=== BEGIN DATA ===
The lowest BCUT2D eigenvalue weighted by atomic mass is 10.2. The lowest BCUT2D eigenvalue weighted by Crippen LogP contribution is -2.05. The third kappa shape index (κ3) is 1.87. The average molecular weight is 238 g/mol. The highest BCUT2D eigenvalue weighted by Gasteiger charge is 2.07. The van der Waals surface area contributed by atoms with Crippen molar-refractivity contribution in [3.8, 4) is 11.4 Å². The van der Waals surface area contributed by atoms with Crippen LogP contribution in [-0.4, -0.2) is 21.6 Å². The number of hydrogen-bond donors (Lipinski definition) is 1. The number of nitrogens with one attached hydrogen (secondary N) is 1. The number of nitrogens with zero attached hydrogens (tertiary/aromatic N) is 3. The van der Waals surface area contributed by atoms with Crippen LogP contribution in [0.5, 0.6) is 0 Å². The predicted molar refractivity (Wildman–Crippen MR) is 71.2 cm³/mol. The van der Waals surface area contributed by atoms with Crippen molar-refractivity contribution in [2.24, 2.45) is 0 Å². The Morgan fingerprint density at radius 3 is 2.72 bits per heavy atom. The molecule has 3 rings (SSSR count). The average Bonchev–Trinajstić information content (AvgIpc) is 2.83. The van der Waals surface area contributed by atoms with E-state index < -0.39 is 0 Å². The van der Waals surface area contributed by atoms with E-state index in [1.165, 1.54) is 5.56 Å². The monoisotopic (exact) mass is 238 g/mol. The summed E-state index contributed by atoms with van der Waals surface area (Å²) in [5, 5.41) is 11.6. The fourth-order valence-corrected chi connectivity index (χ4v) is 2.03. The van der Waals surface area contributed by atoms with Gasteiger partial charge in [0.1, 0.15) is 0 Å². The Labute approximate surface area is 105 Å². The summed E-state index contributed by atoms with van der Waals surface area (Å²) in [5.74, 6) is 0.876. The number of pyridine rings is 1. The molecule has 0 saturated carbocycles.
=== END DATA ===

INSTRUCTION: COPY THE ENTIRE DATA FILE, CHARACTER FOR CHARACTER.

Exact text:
The lowest BCUT2D eigenvalue weighted by atomic mass is 10.2. The lowest BCUT2D eigenvalue weighted by Crippen LogP contribution is -2.05. The third kappa shape index (κ3) is 1.87. The average molecular weight is 238 g/mol. The highest BCUT2D eigenvalue weighted by Gasteiger charge is 2.07. The van der Waals surface area contributed by atoms with Crippen molar-refractivity contribution in [3.8, 4) is 11.4 Å². The van der Waals surface area contributed by atoms with Crippen LogP contribution in [-0.4, -0.2) is 21.6 Å². The number of hydrogen-bond donors (Lipinski definition) is 1. The number of nitrogens with one attached hydrogen (secondary N) is 1. The number of nitrogens with zero attached hydrogens (tertiary/aromatic N) is 3. The van der Waals surface area contributed by atoms with Crippen LogP contribution in [0.5, 0.6) is 0 Å². The predicted molar refractivity (Wildman–Crippen MR) is 71.2 cm³/mol. The van der Waals surface area contributed by atoms with Crippen molar-refractivity contribution in [2.24, 2.45) is 0 Å². The Morgan fingerprint density at radius 3 is 2.72 bits per heavy atom. The molecule has 3 rings (SSSR count). The average Bonchev–Trinajstić information content (AvgIpc) is 2.83. The van der Waals surface area contributed by atoms with E-state index < -0.39 is 0 Å². The van der Waals surface area contributed by atoms with E-state index in [1.165, 1.54) is 5.56 Å². The monoisotopic (exact) mass is 238 g/mol. The summed E-state index contributed by atoms with van der Waals surface area (Å²) in [5, 5.41) is 11.6. The fourth-order valence-corrected chi connectivity index (χ4v) is 2.03. The van der Waals surface area contributed by atoms with Gasteiger partial charge in [0.1, 0.15) is 0 Å². The Labute approximate surface area is 105 Å². The summed E-state index contributed by atoms with van der Waals surface area (Å²) in [5.74, 6) is 0.876. The number of pyridine rings is 1. The molecule has 0 saturated carbocycles.